Saturn was the only known ringed planet until 1977 when faint
rings were detected around Uranus. Saturn is probably best known
for its spectacular rings, but Saturn has many other unique
features. On SOS Explorer, we have been able to model those rings based on information from NASA's Cassini spacecraft mission. Learn more about Cassini and Saturn's rings in this NYTimes article.
Saturn is actually not a spherical planet. Most of the
gas planets, in fact, flatten slightly and become oblate due to
their rapid rotation. This characteristic is most pronounced on
Saturn, where the equatorial diameter can be as much as 10% longer
than its polar diameter. This variability in Saturn's diameter is
due to its gassy composition of 75% hydrogen, 25% helium with
of water, methane, ammonia, and rock. Saturn has a small rocky
core, then a layer of liquid metallic hydrogen and a layer of
Like Jupiter and the other gas planets, Saturn has a banded
appearance in its coloration due to high winds in the atmosphere. The bands are not as distinct as those on Jupiter, however, they are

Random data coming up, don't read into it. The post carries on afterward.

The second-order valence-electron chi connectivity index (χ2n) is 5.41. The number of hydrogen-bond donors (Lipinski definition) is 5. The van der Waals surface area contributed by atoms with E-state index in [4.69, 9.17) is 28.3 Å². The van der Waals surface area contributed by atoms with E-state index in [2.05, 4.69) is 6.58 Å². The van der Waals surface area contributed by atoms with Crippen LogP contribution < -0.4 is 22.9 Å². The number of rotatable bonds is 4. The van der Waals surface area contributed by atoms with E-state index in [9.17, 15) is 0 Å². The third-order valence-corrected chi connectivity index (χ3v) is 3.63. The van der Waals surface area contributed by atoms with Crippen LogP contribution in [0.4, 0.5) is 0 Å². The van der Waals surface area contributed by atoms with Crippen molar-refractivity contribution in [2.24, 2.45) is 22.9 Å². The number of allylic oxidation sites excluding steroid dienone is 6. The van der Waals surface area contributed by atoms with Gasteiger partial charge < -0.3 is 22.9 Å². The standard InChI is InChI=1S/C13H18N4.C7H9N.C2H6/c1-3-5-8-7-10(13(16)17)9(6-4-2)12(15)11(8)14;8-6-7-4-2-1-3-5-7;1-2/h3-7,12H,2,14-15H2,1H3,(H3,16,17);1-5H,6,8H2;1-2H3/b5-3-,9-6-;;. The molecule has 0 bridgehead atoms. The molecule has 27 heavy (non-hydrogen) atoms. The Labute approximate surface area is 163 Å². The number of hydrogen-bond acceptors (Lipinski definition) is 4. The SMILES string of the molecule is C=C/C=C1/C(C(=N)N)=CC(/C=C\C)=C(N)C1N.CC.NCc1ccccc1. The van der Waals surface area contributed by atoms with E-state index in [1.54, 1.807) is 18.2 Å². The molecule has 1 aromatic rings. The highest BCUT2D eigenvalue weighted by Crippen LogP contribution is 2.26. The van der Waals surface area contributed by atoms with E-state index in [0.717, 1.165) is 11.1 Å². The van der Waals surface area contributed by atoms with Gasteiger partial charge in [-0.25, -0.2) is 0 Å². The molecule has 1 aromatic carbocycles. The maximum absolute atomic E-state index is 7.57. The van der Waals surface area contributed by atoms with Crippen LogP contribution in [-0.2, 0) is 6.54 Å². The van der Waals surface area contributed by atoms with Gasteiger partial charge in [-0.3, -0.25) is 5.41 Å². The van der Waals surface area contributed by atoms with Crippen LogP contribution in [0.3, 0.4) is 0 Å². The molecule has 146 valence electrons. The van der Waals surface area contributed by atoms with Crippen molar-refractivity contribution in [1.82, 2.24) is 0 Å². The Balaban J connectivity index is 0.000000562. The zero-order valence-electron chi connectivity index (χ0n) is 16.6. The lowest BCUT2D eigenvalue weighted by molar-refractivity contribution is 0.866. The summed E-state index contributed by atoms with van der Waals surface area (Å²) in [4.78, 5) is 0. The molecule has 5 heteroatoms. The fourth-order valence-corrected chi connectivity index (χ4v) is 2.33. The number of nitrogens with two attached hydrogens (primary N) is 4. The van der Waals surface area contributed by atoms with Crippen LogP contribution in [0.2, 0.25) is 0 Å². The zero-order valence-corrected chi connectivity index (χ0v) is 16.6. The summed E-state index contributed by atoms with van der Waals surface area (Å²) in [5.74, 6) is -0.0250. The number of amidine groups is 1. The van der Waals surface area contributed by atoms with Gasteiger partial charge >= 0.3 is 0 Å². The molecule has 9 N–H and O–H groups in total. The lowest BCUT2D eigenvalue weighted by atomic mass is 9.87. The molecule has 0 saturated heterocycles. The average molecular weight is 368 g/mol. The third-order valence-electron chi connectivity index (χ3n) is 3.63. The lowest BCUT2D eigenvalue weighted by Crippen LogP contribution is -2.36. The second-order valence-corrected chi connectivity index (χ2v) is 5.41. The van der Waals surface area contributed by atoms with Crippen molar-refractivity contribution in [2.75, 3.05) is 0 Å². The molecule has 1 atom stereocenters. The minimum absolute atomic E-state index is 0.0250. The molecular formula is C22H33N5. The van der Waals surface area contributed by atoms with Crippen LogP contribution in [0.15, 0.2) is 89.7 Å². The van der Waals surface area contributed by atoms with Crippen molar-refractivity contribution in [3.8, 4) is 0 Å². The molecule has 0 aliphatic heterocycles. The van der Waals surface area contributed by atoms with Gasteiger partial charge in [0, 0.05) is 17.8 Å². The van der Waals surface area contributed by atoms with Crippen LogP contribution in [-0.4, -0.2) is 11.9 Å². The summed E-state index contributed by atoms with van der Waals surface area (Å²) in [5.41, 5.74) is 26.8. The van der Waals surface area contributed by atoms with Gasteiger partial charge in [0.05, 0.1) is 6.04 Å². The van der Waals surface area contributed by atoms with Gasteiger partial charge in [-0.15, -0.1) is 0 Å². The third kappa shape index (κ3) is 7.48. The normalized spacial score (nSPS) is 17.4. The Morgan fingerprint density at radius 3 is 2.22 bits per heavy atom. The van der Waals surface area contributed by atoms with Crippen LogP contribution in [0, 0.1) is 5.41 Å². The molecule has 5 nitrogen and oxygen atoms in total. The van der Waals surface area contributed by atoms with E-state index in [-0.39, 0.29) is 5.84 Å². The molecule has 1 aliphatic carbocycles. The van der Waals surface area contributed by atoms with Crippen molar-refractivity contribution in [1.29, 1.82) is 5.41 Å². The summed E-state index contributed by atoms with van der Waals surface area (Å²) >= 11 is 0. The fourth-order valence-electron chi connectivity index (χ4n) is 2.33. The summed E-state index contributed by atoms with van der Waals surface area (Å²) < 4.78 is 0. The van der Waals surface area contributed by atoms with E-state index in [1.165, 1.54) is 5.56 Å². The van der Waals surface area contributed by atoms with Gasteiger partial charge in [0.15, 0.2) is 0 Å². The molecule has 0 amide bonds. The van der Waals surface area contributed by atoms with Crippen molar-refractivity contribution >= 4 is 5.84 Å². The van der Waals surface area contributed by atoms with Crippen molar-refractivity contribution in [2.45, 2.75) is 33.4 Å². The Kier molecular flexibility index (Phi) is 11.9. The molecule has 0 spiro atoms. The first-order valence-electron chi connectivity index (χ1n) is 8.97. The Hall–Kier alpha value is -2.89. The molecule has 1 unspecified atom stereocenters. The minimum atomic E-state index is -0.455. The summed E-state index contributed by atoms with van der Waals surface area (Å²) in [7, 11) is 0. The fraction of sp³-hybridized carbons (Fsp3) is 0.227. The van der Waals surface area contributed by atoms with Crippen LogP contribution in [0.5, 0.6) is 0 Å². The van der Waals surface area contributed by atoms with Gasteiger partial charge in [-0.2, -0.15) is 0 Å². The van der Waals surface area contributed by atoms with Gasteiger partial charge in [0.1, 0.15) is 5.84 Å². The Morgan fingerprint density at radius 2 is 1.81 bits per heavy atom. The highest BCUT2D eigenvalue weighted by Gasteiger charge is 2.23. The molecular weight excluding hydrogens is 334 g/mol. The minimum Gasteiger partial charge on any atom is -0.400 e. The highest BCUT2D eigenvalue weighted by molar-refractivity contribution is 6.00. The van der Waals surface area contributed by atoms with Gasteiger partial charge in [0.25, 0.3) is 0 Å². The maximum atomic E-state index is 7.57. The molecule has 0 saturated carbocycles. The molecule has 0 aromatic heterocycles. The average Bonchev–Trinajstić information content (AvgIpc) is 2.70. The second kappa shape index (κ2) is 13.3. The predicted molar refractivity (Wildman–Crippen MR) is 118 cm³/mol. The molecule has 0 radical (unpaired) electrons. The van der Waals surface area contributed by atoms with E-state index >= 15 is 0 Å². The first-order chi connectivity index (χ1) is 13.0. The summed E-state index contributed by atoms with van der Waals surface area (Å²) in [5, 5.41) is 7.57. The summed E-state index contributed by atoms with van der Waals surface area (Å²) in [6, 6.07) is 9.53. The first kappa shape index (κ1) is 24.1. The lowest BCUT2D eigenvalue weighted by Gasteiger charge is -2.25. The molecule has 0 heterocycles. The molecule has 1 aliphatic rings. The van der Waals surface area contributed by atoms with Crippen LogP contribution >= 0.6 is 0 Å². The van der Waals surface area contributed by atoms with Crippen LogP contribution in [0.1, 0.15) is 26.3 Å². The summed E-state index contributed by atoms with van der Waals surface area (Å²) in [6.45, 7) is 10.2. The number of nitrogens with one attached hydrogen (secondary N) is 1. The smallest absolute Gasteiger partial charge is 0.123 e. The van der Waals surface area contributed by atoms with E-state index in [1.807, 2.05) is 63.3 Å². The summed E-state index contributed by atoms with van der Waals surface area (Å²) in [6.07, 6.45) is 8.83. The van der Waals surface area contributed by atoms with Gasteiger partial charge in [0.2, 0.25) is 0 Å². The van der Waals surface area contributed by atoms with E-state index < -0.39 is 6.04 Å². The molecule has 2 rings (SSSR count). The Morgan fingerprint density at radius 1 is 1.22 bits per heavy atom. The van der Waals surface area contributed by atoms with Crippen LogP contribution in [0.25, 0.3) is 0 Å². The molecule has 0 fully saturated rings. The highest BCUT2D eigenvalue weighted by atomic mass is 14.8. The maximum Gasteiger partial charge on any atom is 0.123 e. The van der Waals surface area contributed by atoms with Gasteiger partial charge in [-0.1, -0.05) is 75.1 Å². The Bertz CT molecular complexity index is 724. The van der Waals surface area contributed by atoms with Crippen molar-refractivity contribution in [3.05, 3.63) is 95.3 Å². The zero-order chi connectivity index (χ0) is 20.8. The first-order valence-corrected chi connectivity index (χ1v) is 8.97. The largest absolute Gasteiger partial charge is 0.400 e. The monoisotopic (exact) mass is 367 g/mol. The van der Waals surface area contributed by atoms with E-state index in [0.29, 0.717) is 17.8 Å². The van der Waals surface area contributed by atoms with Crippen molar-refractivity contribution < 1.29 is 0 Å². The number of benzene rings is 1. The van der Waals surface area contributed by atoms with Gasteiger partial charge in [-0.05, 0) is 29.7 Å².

very wide at the equator and easy to detect. Another similarity to
Jupiter is the storms that are visible on Saturn's surface in the
form of white or red ovals. However, none of these storms seem to
be as long-lived as the Great Red Spot on Jupiter. Saturn also has distinctive storms producing more turbulent looking white clouds that appear on occasion (seen faintly here). Another notable feature of Saturn's atmosphere is a hexagon shaped feature near the north pole, caused by a wave motion in the winds are they circle around the pole.
This view of Saturn is designed to be in true color to match its visual appearance in a telescope.